Everything Everywhere accused of lining pockets with charity cash
Just covering costs guv'
Everything Everywhere has been taking 10 percent of charitable text messages, excepting its selected charities, on the flimsy excuse of having to cover its processing costs.
The problem is that it seems the other network operators are more generous with their cut, passing on the entire payment, so the operator is being forced to re-examine its charging structure to avoid appearing as the villain of the piece as everyone leaps aboard the already crowded bandwagon to accuse the company of lining its own pockets on charitable donations.
Nick Hurd, the Minister for Civil Society, is behind the call while Phillip Blond, Big Society advisor, thinks it's "an absolute disgrace" and that "it should stop immediately".
In defending the indefensible, EE claims it has to cover costs, and that half a dozen "partner" charities get the full payment while the thousands who also take donations by text get 90 per cent of the money. But given the media pressure, the operator is currently holding meetings to reconsider its position.
Processing payments does cost money, and all the charitable collection mechanisms have to cover costs: JustGiving, for example, takes £15 a month plus 5 per cent of every donation, but Everything Everywhere's problem is that it was the only network operator with its hand in the till.
Mega-corporations taking money from charities is something we can all abhor with a clear conscience, and EE will, no doubt, come out with a statement in the next hour or two saying they're dropping the charges.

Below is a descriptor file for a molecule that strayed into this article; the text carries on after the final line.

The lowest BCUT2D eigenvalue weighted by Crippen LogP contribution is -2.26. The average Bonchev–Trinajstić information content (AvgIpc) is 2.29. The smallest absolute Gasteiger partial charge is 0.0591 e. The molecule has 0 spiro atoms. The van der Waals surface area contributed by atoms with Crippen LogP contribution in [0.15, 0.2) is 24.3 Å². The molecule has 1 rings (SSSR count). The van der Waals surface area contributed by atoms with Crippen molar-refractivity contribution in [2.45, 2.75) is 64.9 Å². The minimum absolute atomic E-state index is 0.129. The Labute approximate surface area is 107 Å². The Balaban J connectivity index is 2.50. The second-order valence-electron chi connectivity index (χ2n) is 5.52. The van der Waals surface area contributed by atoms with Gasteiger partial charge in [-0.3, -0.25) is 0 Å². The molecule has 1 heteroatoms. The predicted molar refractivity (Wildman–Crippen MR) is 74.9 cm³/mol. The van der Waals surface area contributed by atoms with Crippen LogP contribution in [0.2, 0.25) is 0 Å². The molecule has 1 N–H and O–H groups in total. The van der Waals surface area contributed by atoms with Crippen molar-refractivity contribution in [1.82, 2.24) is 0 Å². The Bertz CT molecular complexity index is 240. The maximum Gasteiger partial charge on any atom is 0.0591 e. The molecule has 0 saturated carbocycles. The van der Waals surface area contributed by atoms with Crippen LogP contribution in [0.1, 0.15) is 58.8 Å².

The operator, like the others, will then take the money off us in other ways, but everyone will then be able to claim a victory while EE stands in the corner looking repentant in the best pantomime tradition. ®
If it was one or two...
...charities, then they would have a point and perhaps there is some better way they can cover these costs (make a 10% donation themselves and write if off against tax or something) but a company cannot be expected to support every possible charity at zero cost out of the goodness of its own heart. Because is doesn't have one.
You can be sure that Virgin et a have calculated to the nearest penny how much free PR this is giving them, and they probably account for that as covering their costs.
The sheer number of charities that are going around these days is ridiculous. So I can completely see why a company may wish to covers their costs. Personally I am sick to the back teeth with all the chuggers (you know, the people paid to mug you - where's the outcry about that?), charities cold-calling (engaging in emotional blackmail) and the various collection bags shoved through my door. I just bin their crap or close the door in their face.
Might make me seem like a cold, heartless bastard (maybe I am) but the constant pleading/begging is putting me off and I am giving less because I am so tired of it all.
Let the down-voting commence.
Ferengi Rules of Acquisition
Ferengi Rules of Acquisition
Rule 144: There's nothing wrong with charity ... as long as it winds up in your pocket.
...what the original poster is trying to say is that he/she fully expected to be charged the £1 (or whatever it was - I don't remember now) for the actual donation. What they didn't expect was for T-Mobile to add another 10p to the bill. The net result is that the punter gets charged £1.10 but CR only get £1 of that.
I don't think he OP was suggesting T-Mobile should be funding CR and I can't understand why you would jump to that rather odd conclusion.
I remember wondering the other week how the mobile operators would handle the Comic Relief donations by text. Of course, they should either have waved the charge entirely or added the charge to the actual donation.